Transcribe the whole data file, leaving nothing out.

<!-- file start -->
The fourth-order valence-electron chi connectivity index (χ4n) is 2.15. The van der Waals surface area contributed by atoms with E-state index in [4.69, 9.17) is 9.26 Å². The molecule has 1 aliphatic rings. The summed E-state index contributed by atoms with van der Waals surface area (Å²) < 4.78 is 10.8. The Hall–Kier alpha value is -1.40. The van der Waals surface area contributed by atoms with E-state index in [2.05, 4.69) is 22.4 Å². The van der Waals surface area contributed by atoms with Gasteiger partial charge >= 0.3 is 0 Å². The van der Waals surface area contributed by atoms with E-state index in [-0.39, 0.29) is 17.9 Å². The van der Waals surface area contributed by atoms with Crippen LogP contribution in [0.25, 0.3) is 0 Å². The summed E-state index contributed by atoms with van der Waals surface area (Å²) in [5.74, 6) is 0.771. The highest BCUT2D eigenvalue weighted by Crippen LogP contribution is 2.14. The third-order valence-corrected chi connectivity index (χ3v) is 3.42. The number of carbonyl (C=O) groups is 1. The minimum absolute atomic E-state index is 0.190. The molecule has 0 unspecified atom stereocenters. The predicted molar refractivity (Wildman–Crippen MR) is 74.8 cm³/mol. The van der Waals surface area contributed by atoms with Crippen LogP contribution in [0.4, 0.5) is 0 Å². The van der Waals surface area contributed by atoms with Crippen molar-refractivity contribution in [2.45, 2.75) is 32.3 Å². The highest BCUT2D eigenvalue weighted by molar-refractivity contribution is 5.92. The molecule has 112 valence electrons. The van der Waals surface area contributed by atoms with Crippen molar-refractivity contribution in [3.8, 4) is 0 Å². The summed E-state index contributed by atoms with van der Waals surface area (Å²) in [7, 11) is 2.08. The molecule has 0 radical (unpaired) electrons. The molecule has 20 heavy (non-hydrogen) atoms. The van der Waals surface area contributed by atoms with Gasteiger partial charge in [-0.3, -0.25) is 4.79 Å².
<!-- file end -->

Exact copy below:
The fourth-order valence-electron chi connectivity index (χ4n) is 2.15. The van der Waals surface area contributed by atoms with E-state index in [4.69, 9.17) is 9.26 Å². The molecule has 1 aliphatic rings. The summed E-state index contributed by atoms with van der Waals surface area (Å²) < 4.78 is 10.8. The Hall–Kier alpha value is -1.40. The van der Waals surface area contributed by atoms with E-state index in [2.05, 4.69) is 22.4 Å². The van der Waals surface area contributed by atoms with Gasteiger partial charge >= 0.3 is 0 Å². The van der Waals surface area contributed by atoms with E-state index in [-0.39, 0.29) is 17.9 Å². The van der Waals surface area contributed by atoms with Crippen LogP contribution in [0.25, 0.3) is 0 Å². The summed E-state index contributed by atoms with van der Waals surface area (Å²) in [5.74, 6) is 0.771. The highest BCUT2D eigenvalue weighted by Crippen LogP contribution is 2.14. The third-order valence-corrected chi connectivity index (χ3v) is 3.42. The number of carbonyl (C=O) groups is 1. The minimum absolute atomic E-state index is 0.190. The molecule has 0 unspecified atom stereocenters. The predicted molar refractivity (Wildman–Crippen MR) is 74.8 cm³/mol. The van der Waals surface area contributed by atoms with Crippen LogP contribution in [0.4, 0.5) is 0 Å². The van der Waals surface area contributed by atoms with Crippen molar-refractivity contribution in [2.45, 2.75) is 32.3 Å². The highest BCUT2D eigenvalue weighted by molar-refractivity contribution is 5.92. The molecule has 112 valence electrons. The van der Waals surface area contributed by atoms with Crippen molar-refractivity contribution in [3.8, 4) is 0 Å². The summed E-state index contributed by atoms with van der Waals surface area (Å²) in [7, 11) is 2.08. The molecule has 0 radical (unpaired) electrons. The molecule has 20 heavy (non-hydrogen) atoms. The van der Waals surface area contributed by atoms with Gasteiger partial charge in [-0.3, -0.25) is 4.79 Å².